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Archive for June, 2013

Local bands to compete for chance to perform at UT Music Fest 2013

Local bands will have the chance to take the stage at the popular and growing Music Fest at The University of Toledo.

Musicians interested in performing at one of the area’s largest outdoor music festivals can upload a live performance YouTube video to the event’s Facebook page for a chance to be selected as an opening act for Music Fest 2013 Friday, Sept. 13 on UT’s Main Campus.

“We debuted the local band challenge last year with the Dumb Easies and it was a great opportunity to showcase local talent while getting the community involved in choosing the artists,” said Lawrence J. Burns, UT vice president for external affairs. “We are excited about our fourth Music Fest as this tradition of inviting music lovers to campus continues.”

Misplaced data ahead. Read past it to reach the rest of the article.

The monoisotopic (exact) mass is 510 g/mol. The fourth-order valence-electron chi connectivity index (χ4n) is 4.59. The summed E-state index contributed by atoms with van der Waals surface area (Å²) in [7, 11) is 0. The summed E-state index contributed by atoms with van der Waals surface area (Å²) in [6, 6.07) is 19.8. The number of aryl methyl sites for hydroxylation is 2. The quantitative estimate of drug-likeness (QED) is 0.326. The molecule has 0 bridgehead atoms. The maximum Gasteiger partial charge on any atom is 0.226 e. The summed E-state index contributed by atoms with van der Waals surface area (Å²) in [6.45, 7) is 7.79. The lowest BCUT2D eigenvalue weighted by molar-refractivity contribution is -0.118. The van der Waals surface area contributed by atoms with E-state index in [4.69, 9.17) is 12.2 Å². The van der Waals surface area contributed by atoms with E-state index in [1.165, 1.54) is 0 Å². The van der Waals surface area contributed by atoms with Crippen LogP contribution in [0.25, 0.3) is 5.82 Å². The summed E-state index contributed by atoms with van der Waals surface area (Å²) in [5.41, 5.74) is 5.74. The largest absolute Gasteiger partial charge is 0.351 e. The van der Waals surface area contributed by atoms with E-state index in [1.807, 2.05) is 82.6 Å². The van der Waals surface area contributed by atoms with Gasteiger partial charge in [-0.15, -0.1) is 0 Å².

Videos no longer than five minutes can be uploaded to the MusicFest Facebook page from Monday, July 1 through Sunday, July 7. The YouTube video should include the band name and the words “UT Local Band Challenge” in the title.

The top 10 bands with strong musical talent, unique sound and energetic performances will be selected as finalists and have their videos posted on Facebook starting Tuesday, July 9. Voting will continue through Monday, July 15 with the winner announced Tuesday, July 16.

The winning band will receive $750 and the opportunity to play in front of a crowd of excited fans at Music Fest 2013.